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Teaching Kindness, Compassion & Empathy To Our Children: It’s Not Inborn

Life was so different when we grew up. Kids currently must contend with school shootings, terrorism, the intrusion of technology, among many other things. As parents we go into self-protective mode and in many ways so do our children. This self-protection can often perpetuate the thinking and hyper-focusing of our own needs, rather than the needs of others. It is our responsibility to teach our children to look outward and connect with others in a fundamental and meaningful way. We must put concerted effort to instill kindness, compassion and empathy in them. Through engaging in community service and advocacy this can be facilitated. The “intention of doing” is not enough or as powerful as the actual “act of doing.”

The practice of care and compassion in children should be reinforced so that it becomes habitual and instinctual. This stresses the need to teach children these values from when they are born so that it becomes innate. It mimics what we do when we teach them about the things we value and desire for them to value as well. This includes the values of personal hygiene, health, traditions, etc. It takes mindful and direct effort to fortify these values.

 Instilling the value of compassion and advocacy includes:

  • Modeling respectful behavior toward others. Children learn and mimic the behavior of their parents. If it expected that children exemplify compassion and care they must observe that type of behavior from their parents to others and from their parents to them personally. I constantly update my children on my foundation work and other charitable organization I’m involved with. When appropriate, I give them tasks to do to assist me with the work that I’m doing. I convey the process to them and the direct results of their help.
  • Acts of kindness and care should be an ongoing activity carried out by children continually. Going to a charity function once a year or once every six months is not enough to teach these core values. Otherwise children identify or link the charity happening at a certain time or event. For example, if every Christmas/Chanukah a family goes to a soup kitchen to help, children view Christmas/Chanukah as a distinct time of helping and do not necessarily transfer the need to help at other times/occasions.
  • Do caring things that entail projects being carried out from beginning to end so that they can appreciate the process of giving. For example, every Friday have children take 1/3 (or any other identified amount) from their allowance to put in a charity box. Save that money up for eight weeks and go with them to purchase a toy. Follow-up with bringing them to a children’s hospital or daycare center to donate that toy. Dr. Deborah Gilboa, a leading parenting expert and author suggests splitting the funds in four ways: save, spend, donate and invest. A percentage of the overall amount can be put aside for each of them. At the end of each month they can select an organization or cause that they feel is meaningful to each of them and donate and learn the value of saving and investing as well.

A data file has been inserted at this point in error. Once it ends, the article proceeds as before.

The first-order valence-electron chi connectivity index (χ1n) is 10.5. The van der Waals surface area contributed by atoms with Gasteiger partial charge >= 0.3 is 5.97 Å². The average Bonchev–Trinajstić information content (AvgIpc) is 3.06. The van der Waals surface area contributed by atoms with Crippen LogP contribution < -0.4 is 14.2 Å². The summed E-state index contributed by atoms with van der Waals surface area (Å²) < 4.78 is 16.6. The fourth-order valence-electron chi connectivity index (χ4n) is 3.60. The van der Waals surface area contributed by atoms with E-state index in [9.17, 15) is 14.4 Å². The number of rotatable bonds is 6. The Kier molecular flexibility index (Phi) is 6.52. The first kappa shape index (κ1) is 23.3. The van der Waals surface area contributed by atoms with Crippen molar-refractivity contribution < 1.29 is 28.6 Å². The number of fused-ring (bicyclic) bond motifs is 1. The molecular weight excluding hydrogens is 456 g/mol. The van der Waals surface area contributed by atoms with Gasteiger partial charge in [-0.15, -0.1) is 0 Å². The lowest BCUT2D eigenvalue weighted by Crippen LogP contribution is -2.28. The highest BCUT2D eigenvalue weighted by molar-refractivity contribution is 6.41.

• Empower children to select causes that they personally feel passionate toward or can relate to. This will enable them to feel like they made the choice and have a personal investment in achieving charitable goals. Involving them instills further motivation, dedication and desire to help. Some examples could include when children have birthday parties, instead of them getting a plethora of random gifts of which half barely get touched, ask guests to donate a dollar amount of their choice that they are comfortable with. Let them know that a half or third of it, whatever you’re comfortable with, will be donated to a charity that your child selected and the other half or third will go toward purchasing one memorable gift that your child selects.
  • Teach them the value of being empathetic. Make it a point to discuss with them how they feel about various interactions, actions, and circumstances that they are confronted with. Also ask how they think another person may have felt – suggest that they “put themselves in another person’s shoes.” If they are not able to get there independently, make connections for them so that they can internalize how what they say and do makes an incredible impact on others (both for the positive and negative). With gaining compassion for other individuals it helps to also foster self-compassion and the ability to be sensitive, caring and compassionate toward one’s self. They are better able to appreciate human frailty, vulnerability and our basic human needs.
  • Periodically review with them our fundamental responsibility to give back to the community and assisting others in need as a moral, ethical and personal responsibility.
  • When your children are volunteering, initiate conversations with them about their experiences. Ensure that your conversations created awareness about diversity, mutual respect, working with persons of authority and respecting and appreciating difference.

These lessons are invaluable. Talking about them is just not as powerful as their first-hand experience with them. Kindness, compassion and empathy are not inborn; it can be fostered and fortified with mindful and meaningful effort.

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